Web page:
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Two EU doctors with poor English disciplined under new language rules

Italian doctor suspended and Polish doctor must work under supervision

Mark Gould

Thursday, 29 October 2015

Two doctors, one Polish and one Italian, have become the first to face disciplinary action under new laws that require those practising medicine in the UK to speak satisfactory English.

The two men were disciplined under powers allowing the medical regulator to check doctors' English language skills which came into force in June 2014. Previously, only doctors from outside Europe could have their language skills tested by the GMC.

Italian Dr Alessandro Teppa has been suspended from practice for at least nine months, the Medical Practitioners Tribunal Service (MPTS) has ruled.

And Polish doctor Tomasz Fryzlewicz, who failed language tests three times, can now only work under strict supervision.

Dr Teppa qualified in 1998 in Italy and was granted a licence to practise in the UK in 2012.

He failed an English assessment two years later and was put under an interim suspension order that year.

In a document, the tribunal panel said the standard of his English was currently "insufficient to support safe and effective medical practice in this country". He told the panel he had since been taking English language lessons at his home in Italy. He must return for a further hearing in the next nine months.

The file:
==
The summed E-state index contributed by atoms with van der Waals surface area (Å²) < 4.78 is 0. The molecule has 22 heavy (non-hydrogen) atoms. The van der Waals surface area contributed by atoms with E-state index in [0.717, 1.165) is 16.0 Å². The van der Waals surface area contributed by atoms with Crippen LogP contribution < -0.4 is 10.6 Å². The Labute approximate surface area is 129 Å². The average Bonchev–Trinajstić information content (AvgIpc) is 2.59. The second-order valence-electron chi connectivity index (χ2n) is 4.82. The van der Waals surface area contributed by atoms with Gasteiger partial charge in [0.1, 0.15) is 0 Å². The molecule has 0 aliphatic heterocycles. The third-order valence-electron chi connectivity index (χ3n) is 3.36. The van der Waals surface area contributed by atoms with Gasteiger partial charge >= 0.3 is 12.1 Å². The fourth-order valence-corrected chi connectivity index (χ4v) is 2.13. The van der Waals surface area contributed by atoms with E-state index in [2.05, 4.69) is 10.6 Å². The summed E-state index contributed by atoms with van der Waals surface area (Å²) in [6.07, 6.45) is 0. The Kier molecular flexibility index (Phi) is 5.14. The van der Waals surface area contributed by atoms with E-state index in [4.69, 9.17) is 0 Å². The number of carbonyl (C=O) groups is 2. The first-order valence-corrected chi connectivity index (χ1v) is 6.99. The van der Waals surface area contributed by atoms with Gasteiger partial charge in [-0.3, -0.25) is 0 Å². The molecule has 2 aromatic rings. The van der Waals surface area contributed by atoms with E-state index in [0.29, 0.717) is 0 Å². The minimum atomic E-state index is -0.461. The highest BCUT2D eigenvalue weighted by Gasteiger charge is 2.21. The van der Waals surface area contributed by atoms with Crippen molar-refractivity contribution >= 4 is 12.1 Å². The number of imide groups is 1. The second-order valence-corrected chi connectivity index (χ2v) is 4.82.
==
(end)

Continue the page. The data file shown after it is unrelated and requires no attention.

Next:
Niall Dickson, chief executive of the GMC, said: "This doctor should not be able to practise in the UK again until he can demonstrate he is able to communicate effectively."

Dr Tomasz Fryzlewicz, who qualified in Poland and has held a licence to practise in the UK for the last nine years, failed English language assessments in October 2014, December 2014 and again in February 2015.

The panel ruled he must only work under direct supervision for the next year and must pass an English language assessment within 12 months.

But Mr Dickson said there should have been tougher sanctions. "We are disappointed that the MPTS panel did not suspend Dr Fryzlewicz as we had requested but we are satisfied that the panel has placed sufficient conditions on his clinical practice to make sure that patients will be protected," he said.

Dr Fryzlewicz was previously employed as a heart specialist at various hospitals, including the Royal Stoke University Hospital, the Princess Alexandra Hospital in Essex and the Good Hope Hospital in Sutton Coldfield.

Some colleagues who worked with Dr Fryzlewicz said they weren't always sure he understood what they said. However other colleagues and patients wrote to the panel in support of the doctor's command of English.

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